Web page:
They are not cause of our drink problems, says Colin Valentine
I attended a reception in the Scottish Parliament recently where the MSP hosting the event said something that caught my attention. The Scottish Government, they said, seemed obsessed with two things – the amount of money that the whisky industry generates for the Scottish economy, notwithstanding the fact that most of it goes into the coffers of multinational drinks conglomerates (although that is an argument for another time) and those people who have alcohol-related problems.
What this doesn’t take account of is the 90-odd per cent of us in the middle who neither work in the whisky industry nor abuse alcohol. Politicians are too quick to talk of Scotland’s troubled relationship with alcohol – something that I simply don’t accept is the case.
The vast majority of people who drink, whether it is beer, wine or spirits, do not abuse alcohol and suggesting that a whole country has a problem, especially at a time when alcohol consumption is on a historic downward trend, strikes me as lazy politics and that the specific issues relating to alcohol abuse are not being properly addressed.
What is even worse is that, when writing and broadcasting stories about alcohol-abuse figures, media outlets will use photographs or film of a pint of real ale being poured through a hand pump – one of the lowest-strength drinks available in pubs.
As I have said many times, whatever issues there are in this country with alcohol abuse, well-run community pubs are part of the solution and cheap supermarket hooch is almost the whole problem. Wouldn’t it be more apposite to show a photograph of someone coming out of a supermarket with a trolley laden down with industrial quantities of cheap booze?
Pubs, and those of us who still use them, seem to have been forgotten in the headlong dash to label Scotland as a nation of inveterate drunks who need saving from themselves. The pub industry is just about the most heavily regulated sector of the Scottish economy yet, despite this, pubs continue to be a big source of employment for people under 26 – the very group that have suffered the most in terms of employment opportunities in the economic downturn – to raise millions of pounds for hundreds of charities and, the length and breadth of the country, to be the hub of community life. It is a place to meet friends, old and new, exchange news and gossip and participate in community-focused activities. It is very well known that talking to people, especially if you live on your own, is good for your mental health.
Yet, even since the implementation in 2009 of the Licensing (Scotland) Act 2005, more and more regulations have been heaped on the trade – it is almost as if politicians think that by closing pubs, alcohol abuse will fall because then it will be left to the big, cuddly supermarkets to sell all alcohol and everything will be fine where, in actual fact, the opposite is true with alcohol-related crime and health issues rising in line with the supermarkets’ increasing share of alcohol sales.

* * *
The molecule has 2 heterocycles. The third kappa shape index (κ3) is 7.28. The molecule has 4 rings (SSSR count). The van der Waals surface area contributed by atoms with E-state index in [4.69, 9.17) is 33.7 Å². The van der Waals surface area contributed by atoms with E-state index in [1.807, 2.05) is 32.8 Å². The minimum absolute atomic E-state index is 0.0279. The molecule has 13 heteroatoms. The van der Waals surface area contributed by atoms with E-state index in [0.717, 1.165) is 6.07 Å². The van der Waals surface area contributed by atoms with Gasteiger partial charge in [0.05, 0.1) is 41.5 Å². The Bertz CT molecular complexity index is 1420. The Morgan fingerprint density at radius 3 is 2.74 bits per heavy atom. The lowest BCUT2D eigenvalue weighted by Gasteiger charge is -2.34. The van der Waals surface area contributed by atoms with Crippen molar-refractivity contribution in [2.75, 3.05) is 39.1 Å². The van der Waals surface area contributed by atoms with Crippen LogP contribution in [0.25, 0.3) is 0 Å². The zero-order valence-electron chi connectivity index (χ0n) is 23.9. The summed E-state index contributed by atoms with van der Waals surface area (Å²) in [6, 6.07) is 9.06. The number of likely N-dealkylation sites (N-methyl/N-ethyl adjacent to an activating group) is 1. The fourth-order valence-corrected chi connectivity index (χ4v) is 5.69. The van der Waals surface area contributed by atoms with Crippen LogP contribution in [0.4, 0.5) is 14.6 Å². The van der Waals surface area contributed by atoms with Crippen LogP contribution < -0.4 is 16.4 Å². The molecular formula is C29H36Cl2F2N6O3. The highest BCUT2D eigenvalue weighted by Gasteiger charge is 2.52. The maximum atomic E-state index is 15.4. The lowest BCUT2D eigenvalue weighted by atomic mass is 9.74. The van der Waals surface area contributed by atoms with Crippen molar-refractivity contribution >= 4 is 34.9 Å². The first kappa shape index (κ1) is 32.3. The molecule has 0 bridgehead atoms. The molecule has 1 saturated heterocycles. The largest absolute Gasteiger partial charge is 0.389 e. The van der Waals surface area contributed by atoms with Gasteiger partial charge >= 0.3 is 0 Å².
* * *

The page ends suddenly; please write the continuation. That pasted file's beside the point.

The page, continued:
What publicans need now is not favours, but fairness. Pubs are the only businesses where their business rates are dependent on their turnover, rather than the rateable value – a representation of annual rent that the property could be let for on the open market – where successful businesses are penalised in this way, and the Scottish Government should start by launching an investigation into this anomaly with a view to subjecting entrepreneurial publicans to the same business rates regime as everyone else.
Figures from the Scottish Parliament Information Centre show that publicans pay an average of 14.7 per cent of their trading surplus in non-domestic rates, while the national average for all business, excluding the financial sector, is 4 per cent.
No matter what some people may think, in virtually every case, an empty pub does no-one any good.
The Scottish Government has launched an investigation into the possibility of introducing a market-rent-only option for tenants of the large, pub-owning companies to ensure that they have at least the same rights as their colleagues in England and Wales. It is surely not too much to ask that they do the same in respect of business rates.
With an election only ten months away, now is the time to lobby all political parties to ensure that they have policies in their manifestos that give the pub trade some much-needed fairness and get behind an industry that is a force for good in Scotland.
• Colin Valentine is national chairman for Camra (the Campaign for Real Ale) www.camra.org.uk